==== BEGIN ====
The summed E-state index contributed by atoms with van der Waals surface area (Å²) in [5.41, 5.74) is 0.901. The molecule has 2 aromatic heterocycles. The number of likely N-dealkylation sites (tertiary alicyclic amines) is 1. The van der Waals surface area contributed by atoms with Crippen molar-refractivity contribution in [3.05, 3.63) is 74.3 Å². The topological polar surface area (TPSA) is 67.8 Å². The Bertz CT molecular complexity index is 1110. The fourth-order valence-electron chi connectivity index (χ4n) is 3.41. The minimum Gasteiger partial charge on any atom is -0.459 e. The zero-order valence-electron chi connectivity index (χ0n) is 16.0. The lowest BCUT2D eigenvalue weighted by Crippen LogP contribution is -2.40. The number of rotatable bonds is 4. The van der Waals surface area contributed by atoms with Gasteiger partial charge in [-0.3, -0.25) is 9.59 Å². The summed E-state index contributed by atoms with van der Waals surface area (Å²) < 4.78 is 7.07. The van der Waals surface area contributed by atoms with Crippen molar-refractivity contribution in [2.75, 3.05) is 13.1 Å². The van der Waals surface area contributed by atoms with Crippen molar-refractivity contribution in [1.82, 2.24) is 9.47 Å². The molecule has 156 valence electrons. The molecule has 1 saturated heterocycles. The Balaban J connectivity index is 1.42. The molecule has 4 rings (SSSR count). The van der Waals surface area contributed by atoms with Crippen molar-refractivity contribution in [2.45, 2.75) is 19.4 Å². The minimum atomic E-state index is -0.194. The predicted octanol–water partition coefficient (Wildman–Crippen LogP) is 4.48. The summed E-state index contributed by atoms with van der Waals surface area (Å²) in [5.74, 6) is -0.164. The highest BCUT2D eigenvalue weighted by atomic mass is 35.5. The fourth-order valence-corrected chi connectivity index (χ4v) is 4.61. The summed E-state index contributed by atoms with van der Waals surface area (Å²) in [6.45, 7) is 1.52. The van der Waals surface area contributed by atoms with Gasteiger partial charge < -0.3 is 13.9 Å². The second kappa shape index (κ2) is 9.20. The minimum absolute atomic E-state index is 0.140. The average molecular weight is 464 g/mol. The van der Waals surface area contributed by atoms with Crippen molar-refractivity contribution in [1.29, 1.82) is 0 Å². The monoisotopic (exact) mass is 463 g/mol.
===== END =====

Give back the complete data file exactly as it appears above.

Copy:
The summed E-state index contributed by atoms with van der Waals surface area (Å²) in [5.41, 5.74) is 0.901. The molecule has 2 aromatic heterocycles. The number of likely N-dealkylation sites (tertiary alicyclic amines) is 1. The van der Waals surface area contributed by atoms with Crippen molar-refractivity contribution in [3.05, 3.63) is 74.3 Å². The topological polar surface area (TPSA) is 67.8 Å². The Bertz CT molecular complexity index is 1110. The fourth-order valence-electron chi connectivity index (χ4n) is 3.41. The minimum Gasteiger partial charge on any atom is -0.459 e. The zero-order valence-electron chi connectivity index (χ0n) is 16.0. The lowest BCUT2D eigenvalue weighted by Crippen LogP contribution is -2.40. The number of rotatable bonds is 4. The van der Waals surface area contributed by atoms with Gasteiger partial charge in [-0.3, -0.25) is 9.59 Å². The summed E-state index contributed by atoms with van der Waals surface area (Å²) < 4.78 is 7.07. The van der Waals surface area contributed by atoms with Crippen molar-refractivity contribution in [2.75, 3.05) is 13.1 Å². The van der Waals surface area contributed by atoms with Crippen molar-refractivity contribution in [1.82, 2.24) is 9.47 Å². The molecule has 156 valence electrons. The molecule has 1 saturated heterocycles. The Balaban J connectivity index is 1.42. The molecule has 4 rings (SSSR count). The van der Waals surface area contributed by atoms with Crippen molar-refractivity contribution in [2.45, 2.75) is 19.4 Å². The minimum atomic E-state index is -0.194. The predicted octanol–water partition coefficient (Wildman–Crippen LogP) is 4.48. The summed E-state index contributed by atoms with van der Waals surface area (Å²) in [5.74, 6) is -0.164. The highest BCUT2D eigenvalue weighted by atomic mass is 35.5. The fourth-order valence-corrected chi connectivity index (χ4v) is 4.61. The summed E-state index contributed by atoms with van der Waals surface area (Å²) in [6.45, 7) is 1.52. The van der Waals surface area contributed by atoms with Gasteiger partial charge < -0.3 is 13.9 Å². The second kappa shape index (κ2) is 9.20. The minimum absolute atomic E-state index is 0.140. The average molecular weight is 464 g/mol. The van der Waals surface area contributed by atoms with Crippen molar-refractivity contribution in [1.29, 1.82) is 0 Å². The monoisotopic (exact) mass is 463 g/mol.